Monkeypox

Monkeypox is a viral illness that primarily spreads through skin-to-skin contact, although it can also spread through respiratory secretions during prolonged, face-to-face contact. It is endemic in some countries but not the United States, though several countries, including the United States, have seen cases in 2022.

  1. Signs & Symptoms
  2. Transmission
  3. Prevention
  4. Healthcare Providers

Monkeypox typically begins with:

  • Fever
  • Headache
  • Muscle aches
  • Backache
  • Swollen lymph nodes
  • Chills
  • Exhaustion

Within 1 to 3 days (sometimes longer) after the appearance of fever, the patient develops a rash, often beginning on the face then spreading to other parts of the body.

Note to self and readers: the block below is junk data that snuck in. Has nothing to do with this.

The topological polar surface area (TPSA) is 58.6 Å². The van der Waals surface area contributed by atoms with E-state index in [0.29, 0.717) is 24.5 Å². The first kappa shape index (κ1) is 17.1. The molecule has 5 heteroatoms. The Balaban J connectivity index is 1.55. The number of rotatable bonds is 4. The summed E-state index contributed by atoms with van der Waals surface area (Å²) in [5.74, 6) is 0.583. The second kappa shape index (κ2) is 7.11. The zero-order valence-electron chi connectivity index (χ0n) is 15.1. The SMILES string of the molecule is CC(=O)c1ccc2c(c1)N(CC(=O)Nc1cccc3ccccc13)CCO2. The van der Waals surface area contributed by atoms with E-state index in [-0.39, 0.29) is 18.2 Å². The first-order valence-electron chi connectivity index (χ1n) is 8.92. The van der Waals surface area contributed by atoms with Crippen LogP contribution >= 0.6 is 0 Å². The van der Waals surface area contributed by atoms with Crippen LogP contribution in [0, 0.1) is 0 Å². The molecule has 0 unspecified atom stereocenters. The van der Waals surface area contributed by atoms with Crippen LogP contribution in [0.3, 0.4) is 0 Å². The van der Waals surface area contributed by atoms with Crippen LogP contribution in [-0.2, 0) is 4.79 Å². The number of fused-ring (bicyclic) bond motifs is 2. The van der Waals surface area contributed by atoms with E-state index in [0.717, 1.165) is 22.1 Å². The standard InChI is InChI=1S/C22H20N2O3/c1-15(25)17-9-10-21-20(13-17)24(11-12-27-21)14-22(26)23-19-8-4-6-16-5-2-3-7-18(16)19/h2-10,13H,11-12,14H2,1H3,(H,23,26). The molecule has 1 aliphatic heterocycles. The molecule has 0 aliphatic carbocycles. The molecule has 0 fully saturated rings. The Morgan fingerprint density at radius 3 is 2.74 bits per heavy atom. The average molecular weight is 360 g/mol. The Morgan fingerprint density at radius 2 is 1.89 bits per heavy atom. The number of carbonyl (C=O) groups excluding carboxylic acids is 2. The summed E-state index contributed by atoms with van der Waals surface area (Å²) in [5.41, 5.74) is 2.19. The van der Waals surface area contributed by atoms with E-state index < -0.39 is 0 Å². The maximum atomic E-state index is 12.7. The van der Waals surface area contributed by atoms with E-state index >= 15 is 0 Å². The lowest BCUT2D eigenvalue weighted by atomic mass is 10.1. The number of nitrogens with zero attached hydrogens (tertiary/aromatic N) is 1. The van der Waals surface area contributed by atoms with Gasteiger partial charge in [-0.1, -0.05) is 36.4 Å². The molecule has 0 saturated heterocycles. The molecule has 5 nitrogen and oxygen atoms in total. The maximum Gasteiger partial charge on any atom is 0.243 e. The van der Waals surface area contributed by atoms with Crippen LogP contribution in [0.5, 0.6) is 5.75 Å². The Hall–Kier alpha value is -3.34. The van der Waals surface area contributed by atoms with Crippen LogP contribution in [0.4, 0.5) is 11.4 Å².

• Some people experience a rash or sores first, followed by other symptoms and some people only experience a rash or sores
  • The rash or sores are sometimes located on or near the genitals or anus, but sometimes in other areas like the hands, feet, chest or face – sores will go through several stages before healing (see below)
  • Sores may be inside the body, including the mouth, vagina, or anus

The rash may begin as small, flat, round discolorations that become raised and fluid-filled (clear or pus) before scabbing. These spots and the fluid in them carry virus that can infect others. Once scabs fall off, the area is no longer infectious.

The illness typically lasts for 2−4 weeks. Most patients with Monkeypox fully recover from the virus without treatment.

If you have symptoms, including any unexplained rash: Please call your healthcare provider and inform them of your symptoms. If you do not have a healthcare provider, you can find one at FindHelpPhx.org

For more information, visit CDC.gov/MonkeyPox.